Faro, Frances D. MD*; Marks, Michelle C. PT, MA†; Newton, Peter O. MD†; Blanke, Kathy RN‡; Lenke, Lawrence G. MD‡
Study Design. A prospective evaluation of pulmonary function in patients with adolescent idiopathic scoliosis undergoing surgical correction.
Objective. To determine if a minimally invasive thoracoscopic approach had less postoperative pulmonary function impairment compared to open anterior instrumentation for idiopathic scoliosis.
Summary of Background Data. Prior studies suggest that open anterior scoliosis surgery causes an initial decrease in pulmonary function that resolves by 2 years after surgery. However, the effect of thoracoscopic instrumented scoliosis correction on pulmonary function is unknown.
Methods. Fifty-four patients with AIS undergoing anterior spinal instrumentation and fusion at the authors’ institutions were evaluated with pulmonary function tests assessing forced vital capacity (FVC) and forced expiratory volume in one second (FEV1). Patients were evaluated before surgery,as well as 3 months and 1 year after surgery. There were 2 groups of patients: in one group, a thoracoscopic technique was used to visualize and instrument the anterior spine (n = 31); and in the other, an open single or double thoracotomy was used (n = 23).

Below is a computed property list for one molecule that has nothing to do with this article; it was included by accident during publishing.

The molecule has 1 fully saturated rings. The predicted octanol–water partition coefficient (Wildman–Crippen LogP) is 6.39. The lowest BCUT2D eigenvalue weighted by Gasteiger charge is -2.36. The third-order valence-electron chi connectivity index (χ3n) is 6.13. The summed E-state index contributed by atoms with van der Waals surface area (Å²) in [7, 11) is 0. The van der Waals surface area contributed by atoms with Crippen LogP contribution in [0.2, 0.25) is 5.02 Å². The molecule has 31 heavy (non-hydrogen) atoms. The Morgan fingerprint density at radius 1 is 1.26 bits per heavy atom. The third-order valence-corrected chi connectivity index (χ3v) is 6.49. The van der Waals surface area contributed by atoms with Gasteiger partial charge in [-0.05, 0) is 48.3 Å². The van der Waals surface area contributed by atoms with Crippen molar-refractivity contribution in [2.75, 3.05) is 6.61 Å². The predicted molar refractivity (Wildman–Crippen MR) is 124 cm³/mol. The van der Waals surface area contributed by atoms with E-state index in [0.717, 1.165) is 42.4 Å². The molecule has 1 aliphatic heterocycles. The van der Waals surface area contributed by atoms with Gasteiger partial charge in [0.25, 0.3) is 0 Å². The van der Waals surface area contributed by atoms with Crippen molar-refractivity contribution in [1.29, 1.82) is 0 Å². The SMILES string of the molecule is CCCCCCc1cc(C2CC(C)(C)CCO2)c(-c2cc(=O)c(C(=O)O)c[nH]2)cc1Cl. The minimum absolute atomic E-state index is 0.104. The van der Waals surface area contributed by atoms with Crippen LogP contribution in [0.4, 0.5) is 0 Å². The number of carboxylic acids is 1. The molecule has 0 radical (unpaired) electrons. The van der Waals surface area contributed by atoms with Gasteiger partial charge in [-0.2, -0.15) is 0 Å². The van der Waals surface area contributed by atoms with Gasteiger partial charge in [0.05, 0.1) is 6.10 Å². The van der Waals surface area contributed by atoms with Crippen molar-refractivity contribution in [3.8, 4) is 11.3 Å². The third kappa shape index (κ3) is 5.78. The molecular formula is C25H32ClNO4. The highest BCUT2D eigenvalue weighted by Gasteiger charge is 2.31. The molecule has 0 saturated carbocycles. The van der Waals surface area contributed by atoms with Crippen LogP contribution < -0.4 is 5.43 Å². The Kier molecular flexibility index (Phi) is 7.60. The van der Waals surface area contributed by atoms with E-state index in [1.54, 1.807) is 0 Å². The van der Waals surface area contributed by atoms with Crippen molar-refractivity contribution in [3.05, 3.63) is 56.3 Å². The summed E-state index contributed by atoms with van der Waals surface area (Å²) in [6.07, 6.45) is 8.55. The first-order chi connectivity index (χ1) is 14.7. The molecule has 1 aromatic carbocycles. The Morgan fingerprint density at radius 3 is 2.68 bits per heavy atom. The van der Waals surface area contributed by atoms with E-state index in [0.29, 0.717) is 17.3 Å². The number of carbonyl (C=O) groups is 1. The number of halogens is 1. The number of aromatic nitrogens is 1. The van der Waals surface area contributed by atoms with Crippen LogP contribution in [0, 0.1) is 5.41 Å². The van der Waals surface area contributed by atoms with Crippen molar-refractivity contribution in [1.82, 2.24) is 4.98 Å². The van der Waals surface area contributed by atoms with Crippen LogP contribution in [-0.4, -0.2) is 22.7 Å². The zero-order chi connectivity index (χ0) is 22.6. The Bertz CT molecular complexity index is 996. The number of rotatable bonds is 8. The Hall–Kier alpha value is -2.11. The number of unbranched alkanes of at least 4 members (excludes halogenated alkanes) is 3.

Results. Three months after surgery, the thoracoscopic group had a significantly smaller decline in FVC than the thoracotomy group; at 1 year after surgery, the thoracoscopic group had recovered, while FVC remained reduced in the open group. The decline in FEV1 from before surgery to 3 months after surgery was similar between groups; however, by 1 year after surgery, the thoracoscopic group had more recovery of pulmonary flow than the thoracotomy group.
Conclusions. The thoracoscopic approach causes a smaller decline in pulmonary function 3 months and 1 year after surgery as compared to the more invasive technique of open thoracotomy for anterior spinal instrumentation for correction of adolescent idiopathic scoliosis.
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Spine: 1 May 2005 – Volume 30 – Issue 9 – pp 1058-1063